I am guessing that some of the Viking skills were learned the hard way. Kill or be killed. Considering their seafaring abilities though, I would have to assume that there was some form of skilled training. I mean, did they pick a guy to be a ship builder, and then find out at sea that he was probably a better cook?
- Dad Scholarly Pursuits: I am a guy who graduated high school while successfully completing honors level classes and by all accounts, should have gone on to university and graduated with a degree. Problem is, I had no idea of what it was that I wanted to do, and I couldn’t see the value in attending classes just because I had to do them to get them out of the way. So, I entered working world without a degree, started making money, and that was that. I have actually progressed my career pretty far, considering I do not have a degree, but it has held me back at certain points, and will most likely limit my upward reaching capability in my current field. That being said, I have a hard time agreeing to pay what it costs to get a degree, just so I can complete a formality for something I am already skilled and capable enough to do. So, if I really want to think about my own scholarly pursuits, it is probably more of a “free” pursuit, limited to minimal costs for either books or on-line courses, or even local skills training.
- Viking Scholarly Pursuits: I am not sure if there were scholarly pursuits of the Vikings, per se, but I would imagine that there were at least members of the group who learned via the elders on matters regarding healing, etc. I mean, if you look at the engineering of their long boats that were used to sail the rough North Sea, there had to be some manner of passing down precise details. Add in their navigation capabilities, and even perhaps their battle tactics, and the picture quickly becomes clear that there were advances and specialties that the Vikings held in comparison to their enemies, that were not just luck of the draw or handed down by the Gods. Maybe they didn’t follow our now traditional manner of attending a university to learn a skill and get a degree, and then move into the world to either utilize those skills, or flip burgers (I’m looking at you, liberal arts). So, maybe the most clear way of defining the “scholarly pursuits” of the Vikings, is to say that they learned how to do things better through trials and hardship, so that their life might become better. I think I could focus on that without having to go back to college.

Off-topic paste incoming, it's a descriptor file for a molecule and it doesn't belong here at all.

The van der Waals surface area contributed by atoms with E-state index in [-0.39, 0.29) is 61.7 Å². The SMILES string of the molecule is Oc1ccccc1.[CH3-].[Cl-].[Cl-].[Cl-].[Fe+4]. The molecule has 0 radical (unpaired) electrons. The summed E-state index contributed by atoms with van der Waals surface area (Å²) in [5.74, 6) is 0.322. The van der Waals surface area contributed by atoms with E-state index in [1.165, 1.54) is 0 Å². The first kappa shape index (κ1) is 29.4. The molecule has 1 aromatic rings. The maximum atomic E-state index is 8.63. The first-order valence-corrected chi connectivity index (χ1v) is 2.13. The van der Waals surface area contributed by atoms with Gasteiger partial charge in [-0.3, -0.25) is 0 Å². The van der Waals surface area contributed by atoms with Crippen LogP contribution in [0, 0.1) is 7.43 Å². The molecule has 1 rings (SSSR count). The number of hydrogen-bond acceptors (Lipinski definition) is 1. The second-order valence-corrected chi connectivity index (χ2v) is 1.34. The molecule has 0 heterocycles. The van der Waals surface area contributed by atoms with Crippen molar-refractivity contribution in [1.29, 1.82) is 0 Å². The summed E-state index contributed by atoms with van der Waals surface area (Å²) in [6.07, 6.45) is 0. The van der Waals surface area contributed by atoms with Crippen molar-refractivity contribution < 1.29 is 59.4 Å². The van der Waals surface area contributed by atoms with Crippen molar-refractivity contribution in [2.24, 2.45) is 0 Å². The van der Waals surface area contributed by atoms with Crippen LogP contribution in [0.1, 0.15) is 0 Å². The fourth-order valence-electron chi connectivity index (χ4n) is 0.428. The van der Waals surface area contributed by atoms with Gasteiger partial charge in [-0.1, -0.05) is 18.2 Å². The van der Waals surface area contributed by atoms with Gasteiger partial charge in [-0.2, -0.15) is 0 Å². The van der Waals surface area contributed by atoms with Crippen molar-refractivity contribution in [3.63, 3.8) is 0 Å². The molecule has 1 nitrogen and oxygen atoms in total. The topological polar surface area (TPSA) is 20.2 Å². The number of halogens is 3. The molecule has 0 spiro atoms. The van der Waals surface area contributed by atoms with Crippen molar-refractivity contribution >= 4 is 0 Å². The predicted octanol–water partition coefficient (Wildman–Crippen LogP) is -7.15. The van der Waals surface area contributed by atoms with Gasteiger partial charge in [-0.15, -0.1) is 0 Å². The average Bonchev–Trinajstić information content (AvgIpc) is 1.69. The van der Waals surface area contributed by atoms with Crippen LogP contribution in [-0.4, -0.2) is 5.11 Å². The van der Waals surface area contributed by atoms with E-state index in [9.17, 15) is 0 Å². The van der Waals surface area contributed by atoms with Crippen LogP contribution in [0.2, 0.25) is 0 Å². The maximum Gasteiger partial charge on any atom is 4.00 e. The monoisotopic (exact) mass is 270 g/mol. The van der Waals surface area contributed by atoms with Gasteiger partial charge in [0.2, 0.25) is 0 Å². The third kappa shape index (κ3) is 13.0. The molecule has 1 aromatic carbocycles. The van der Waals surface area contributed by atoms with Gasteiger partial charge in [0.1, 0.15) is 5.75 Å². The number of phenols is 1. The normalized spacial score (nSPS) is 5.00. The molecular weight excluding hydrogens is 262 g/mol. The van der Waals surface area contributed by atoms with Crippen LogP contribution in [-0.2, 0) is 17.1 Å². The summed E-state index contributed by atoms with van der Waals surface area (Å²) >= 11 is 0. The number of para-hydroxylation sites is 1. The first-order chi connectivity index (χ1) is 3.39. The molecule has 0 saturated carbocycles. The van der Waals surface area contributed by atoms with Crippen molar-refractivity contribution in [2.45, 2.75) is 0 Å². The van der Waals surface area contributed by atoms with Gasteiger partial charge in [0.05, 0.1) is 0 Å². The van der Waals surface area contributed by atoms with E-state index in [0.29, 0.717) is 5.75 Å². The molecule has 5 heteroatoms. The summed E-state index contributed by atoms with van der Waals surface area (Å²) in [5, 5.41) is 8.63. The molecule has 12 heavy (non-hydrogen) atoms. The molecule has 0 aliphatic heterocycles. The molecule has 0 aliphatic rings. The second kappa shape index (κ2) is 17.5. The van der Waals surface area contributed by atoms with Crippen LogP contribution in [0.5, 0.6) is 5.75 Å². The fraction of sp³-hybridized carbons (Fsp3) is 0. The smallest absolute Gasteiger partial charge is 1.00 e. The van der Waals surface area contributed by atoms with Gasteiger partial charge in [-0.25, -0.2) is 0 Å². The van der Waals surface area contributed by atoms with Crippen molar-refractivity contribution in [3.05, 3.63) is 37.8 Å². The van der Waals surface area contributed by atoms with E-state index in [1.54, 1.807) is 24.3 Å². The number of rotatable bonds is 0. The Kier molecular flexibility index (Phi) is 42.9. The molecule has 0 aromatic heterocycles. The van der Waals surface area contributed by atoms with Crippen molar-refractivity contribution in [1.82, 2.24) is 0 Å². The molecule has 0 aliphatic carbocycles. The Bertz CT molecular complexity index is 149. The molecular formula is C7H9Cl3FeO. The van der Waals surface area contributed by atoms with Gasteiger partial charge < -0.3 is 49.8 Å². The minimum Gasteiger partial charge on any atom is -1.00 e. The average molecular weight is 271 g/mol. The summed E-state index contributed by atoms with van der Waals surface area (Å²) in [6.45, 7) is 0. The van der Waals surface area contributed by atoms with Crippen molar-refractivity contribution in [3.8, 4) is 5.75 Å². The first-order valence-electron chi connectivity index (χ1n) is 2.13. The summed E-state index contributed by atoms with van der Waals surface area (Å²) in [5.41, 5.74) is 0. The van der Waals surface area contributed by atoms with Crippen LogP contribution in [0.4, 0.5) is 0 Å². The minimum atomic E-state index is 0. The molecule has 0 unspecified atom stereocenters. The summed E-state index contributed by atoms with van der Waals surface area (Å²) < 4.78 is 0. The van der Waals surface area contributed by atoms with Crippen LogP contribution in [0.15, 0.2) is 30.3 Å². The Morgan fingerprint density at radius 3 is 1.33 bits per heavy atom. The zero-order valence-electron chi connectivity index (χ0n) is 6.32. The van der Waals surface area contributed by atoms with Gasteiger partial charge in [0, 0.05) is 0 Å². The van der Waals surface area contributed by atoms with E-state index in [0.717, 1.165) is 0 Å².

What are your scholarly pursuits? University? Tech school? Online? Or, good old fashioned grit and perseverance? Share in the comments section.
If you are a regular reader of Hagar The Horrible, you have a pretty good idea of what Viking family life was like. Happy go lucky Viking Leader Dad, stern Viking Mom, lovable rascal of a Viking Son, and a hot Viking daughter. At least, that seems like the gist of their roles in the Viking family unit.
If, on the other hand, you look at Ragnar Lothbrok, from the TV show Vikings, you get a bit of a more complex view at the Viking family unit. Multiple wives, children by both, or more importantly, sons by both. Add in the acts of raiding, leading, following, negotiating, exploring, learning, and taking vengeance when needed, then the character becomes more three dimensional than Hagar. Fatherhood and raiding aside, there is a vast difference between bumbling Hagar and calculating Ragnar, which is one reason why there are multiple Instagram accounts dedicated to Ragnar…and none to Hagar, my guess.
- Dad Family Life: I have a wonderful wife, a very young son, and a strained relationship with my own father. I know how I was raised, and for the most part, I was raised well. There are areas that I wish would have been better. I see what I deem as failures between my Dad and I’s relationship, and I am desperate to not repeat them with my own son. I am a bit of a homebody when at home, but love getting out and exploring new things when away from home (like in vacation). I am filled with wanderlust most days, and look forward to sharing this world with my wife and son as he grows older. I want to teach my son, instill great qualities in my son, encourage that spark of curiosity and drive to explore. I want him to be better than me.
- Viking Family Life: Considering the general view on lack of morals of the Vikings (raping, pillaging, killing, etc.), their society was actually somewhat egalitarian when it came to relationships between the sexes of the natives. Slavery is the definite check mark against their society morals, but women did have more of an equal standing with the men, in comparison to some of the other prominent civilizations at that time. The family was typically raised in a communal setting, which meant close interaction with others, and more importantly, shared consequences.
What did the ladder say to the Step Ladder? “You’re not my real father!” Hahahaha….ahhhh. I kid, but seriously, why is a ladder so often used when referring to advancement in one’s career? Because you start at the bottom and move your way up toward your goal. I/m sure that Vikings must have used ladders for storming castles and such, but I wonder how they considered their own “career” advancement?
- Dad Career: I have been in the same field for a little over 18 years. The career has been lucrative, but also stressful at times, and I find that I am losing interest. My drive to rise through the ranks has been lost. This could partially be because I am feeling a little lost at this time in my life and career (middle age crisis?), or because I just don’t feel challenged. Either way, it definitely isn’t the love of my life, as far as skills to get paid money for goes. I view myself as a creative, and my current career just feels like I am filling time until I die. So, yeah…may be time to do something different.